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Doubter's prison

Books | Faith is reasonable, say authors J.P. Moreland and Klaus Issler, and Christians need not wallow in lack of confidence or lack of belief

Issue: "Northern light," Sept. 20, 2008

Jon Krakauer wrote in his best-selling Under the Banner of Heaven, "Faith is the very antithesis of reason." Biola University professors J.P. Moreland and Klaus Issler, authors of In Search of a Confident Faith (IVP Books, 2008) take issue with that kind of thinking. They challenge "seven of the main doubt-inducing background assumptions of our culture," showing as they go that faith is not "a blind, arbitrary leap in the dark that has no basis in reason."

Since many secular professors love to accuse Christians of leaping in the dark, and some Christians also don't accord reason its proper place in bulwarking minds as God changes hearts, college students will particularly find useful the book's deconstruction of conventional campus assumptions such as "It is smarter to doubt things than to believe them. Smart people are skeptical. People who find faith easy are simplistic, gullible and poorly educated."

Moreland's previous works include The God Conversation and Love Your God with All Your Mind; Issler wrote Wasting Time with God.

Q: How do faith and reason go together?

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Today faith and reason are viewed as polar opposites-as one gains knowledge about something, there is no need for faith. They say we don't need faith in the claim that water is H2O or gravity anchors us to the ground. But, the argument continues, one does need faith for religious or moral claims because there is no knowledge that these claims are true, no evidence either way for them.

Yet consider: To have faith in some alleged truth, say, that cigarettes cause cancer, is to count on this claim, to retain a readiness to act as if the claim were true. Faith is essentially trust or confidence or reliance, and that its proper exercise crucially requires reasons, evidence, and knowledge. Faith is trusting what we have reason to believe is true. Christianity has always been a friend of reason and knowledge.

Q: So even though doubt is in these days, you declare that "the right approach to life is one that hungers to know as many truths as one can and to avoid as many falsehoods as possible."

Doubt is not unbelief. We think it's helpful to make a distinction between unbelief, doubt, and lack of belief. "Unbelief" is a willful and sinful setting of oneself against a biblical teaching. But "doubt" is an intellectual, emotional, or psychological hindrance to a more secure confidence. (As in, "I believe something but just have some doubts.") "Lack of belief" indicates "I don't believe something but know I should and want to-I need help."

Having doubts or lack of belief is not wrong, but it is hardly a place one wants to stay if that is not necessary. Sadly, skeptics are so afraid they will believe something false that they fail to believe many true things that would be of great help to them if they were more balanced in their approach to life. In our book we make clear that our goal is not to be skeptical or gullible. We are to be wise: believing as many truths and avoiding as many falsehoods as possible.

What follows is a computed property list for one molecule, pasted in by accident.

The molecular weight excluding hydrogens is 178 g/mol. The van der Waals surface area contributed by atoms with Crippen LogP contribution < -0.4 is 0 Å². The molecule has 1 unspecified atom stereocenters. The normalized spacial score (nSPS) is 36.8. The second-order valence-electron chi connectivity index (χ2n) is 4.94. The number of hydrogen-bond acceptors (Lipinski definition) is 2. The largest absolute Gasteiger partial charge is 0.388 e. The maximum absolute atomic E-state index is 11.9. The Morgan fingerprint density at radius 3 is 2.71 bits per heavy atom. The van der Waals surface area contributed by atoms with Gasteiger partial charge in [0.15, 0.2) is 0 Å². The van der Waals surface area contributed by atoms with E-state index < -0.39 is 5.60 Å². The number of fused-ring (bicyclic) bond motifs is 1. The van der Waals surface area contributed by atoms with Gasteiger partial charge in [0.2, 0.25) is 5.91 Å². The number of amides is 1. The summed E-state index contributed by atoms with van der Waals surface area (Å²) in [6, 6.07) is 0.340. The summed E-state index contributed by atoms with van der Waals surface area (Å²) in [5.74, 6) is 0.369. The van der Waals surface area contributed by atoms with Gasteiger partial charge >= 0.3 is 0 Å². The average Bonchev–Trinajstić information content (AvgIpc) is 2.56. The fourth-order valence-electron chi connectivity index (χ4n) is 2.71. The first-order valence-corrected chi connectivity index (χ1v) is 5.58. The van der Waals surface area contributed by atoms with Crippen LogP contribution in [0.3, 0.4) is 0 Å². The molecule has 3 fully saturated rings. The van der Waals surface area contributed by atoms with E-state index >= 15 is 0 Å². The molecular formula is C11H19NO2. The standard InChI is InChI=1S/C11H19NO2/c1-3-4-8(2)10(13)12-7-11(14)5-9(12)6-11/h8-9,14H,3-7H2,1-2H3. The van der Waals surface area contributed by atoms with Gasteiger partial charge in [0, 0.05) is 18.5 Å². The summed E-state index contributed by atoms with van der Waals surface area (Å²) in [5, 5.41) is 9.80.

Q: You say "it raises the bar way too high to require that one can only claim to know important things relevant to Christianity when one is completely certain." You also acknowledge the reality of doubt. How does that go along with the hymn line, "Blessed assurance, Jesus is mine"?

Biblical confidence is not always an all-or-nothing affair. Consider that there are three ways of relating to a truth claim. You can disbelieve it, you can believe it, or you can be counterbalanced, literally 50/50 with no leaning either way. So if you do believe something, you are from 51 percent to 100 percent sure its true. If you do not have full confidence in something, you may lack trust to varying degrees. Therefore we think it's important to create safe, honest, non-defensive fellowships in which people are given permission to be on a faith-journey, with all the warts, messiness, and setbacks that are part of such a journey. Otherwise, people will hide what they actually believe from others, and even from themselves, all the while continuing to use faith-talk that avoids being socially ostracized in one's local fellowship.

Q: You write that the contemporary plausibility structure of Western culture creates a set of doubts about Christianity.

Every culture has a set of background assumptions-a plausibility structure-that sets a tone or a framework for what people think, how they feel, and how they act. It directs what they will entertain as plausible, what they will habitually notice or disregard without thinking about what they are doing, how they form and retain their beliefs. This plausibility structure is so widespread and subtle that people usually don't even know it is there even though it hugely impacts their perspective on the world. Our current Western cultural plausibility structure elevates science and scorns and mocks religion, especially Christian teaching. This scientism or naturalism, roughly, is the idea that the only truths about reality that can be known are those that can be tested with the senses and certified by the hard sciences.


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